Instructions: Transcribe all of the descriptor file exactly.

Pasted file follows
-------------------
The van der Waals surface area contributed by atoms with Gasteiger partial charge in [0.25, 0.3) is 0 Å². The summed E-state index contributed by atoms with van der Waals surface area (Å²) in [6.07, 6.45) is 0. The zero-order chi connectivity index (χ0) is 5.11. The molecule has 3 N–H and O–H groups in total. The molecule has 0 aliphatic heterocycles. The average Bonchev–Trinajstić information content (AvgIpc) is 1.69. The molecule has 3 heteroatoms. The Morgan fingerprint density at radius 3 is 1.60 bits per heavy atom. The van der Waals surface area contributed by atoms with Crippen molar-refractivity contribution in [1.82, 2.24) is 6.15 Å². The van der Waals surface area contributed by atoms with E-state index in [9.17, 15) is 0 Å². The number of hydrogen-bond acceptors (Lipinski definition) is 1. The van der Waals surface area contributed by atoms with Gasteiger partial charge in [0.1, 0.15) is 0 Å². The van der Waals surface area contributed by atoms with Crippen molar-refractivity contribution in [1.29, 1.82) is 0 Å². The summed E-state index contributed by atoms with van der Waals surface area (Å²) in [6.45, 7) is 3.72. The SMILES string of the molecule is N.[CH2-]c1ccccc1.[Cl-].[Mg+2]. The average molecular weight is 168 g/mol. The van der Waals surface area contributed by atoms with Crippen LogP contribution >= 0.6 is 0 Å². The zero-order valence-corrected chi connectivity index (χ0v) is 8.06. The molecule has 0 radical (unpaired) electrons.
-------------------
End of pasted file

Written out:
The van der Waals surface area contributed by atoms with Gasteiger partial charge in [0.25, 0.3) is 0 Å². The summed E-state index contributed by atoms with van der Waals surface area (Å²) in [6.07, 6.45) is 0. The zero-order chi connectivity index (χ0) is 5.11. The molecule has 3 N–H and O–H groups in total. The molecule has 0 aliphatic heterocycles. The average Bonchev–Trinajstić information content (AvgIpc) is 1.69. The molecule has 3 heteroatoms. The Morgan fingerprint density at radius 3 is 1.60 bits per heavy atom. The van der Waals surface area contributed by atoms with Crippen molar-refractivity contribution in [1.82, 2.24) is 6.15 Å². The van der Waals surface area contributed by atoms with E-state index in [9.17, 15) is 0 Å². The number of hydrogen-bond acceptors (Lipinski definition) is 1. The van der Waals surface area contributed by atoms with Gasteiger partial charge in [0.1, 0.15) is 0 Å². The van der Waals surface area contributed by atoms with Crippen molar-refractivity contribution in [1.29, 1.82) is 0 Å². The summed E-state index contributed by atoms with van der Waals surface area (Å²) in [6.45, 7) is 3.72. The SMILES string of the molecule is N.[CH2-]c1ccccc1.[Cl-].[Mg+2]. The average molecular weight is 168 g/mol. The van der Waals surface area contributed by atoms with Crippen LogP contribution >= 0.6 is 0 Å². The zero-order valence-corrected chi connectivity index (χ0v) is 8.06. The molecule has 0 radical (unpaired) electrons.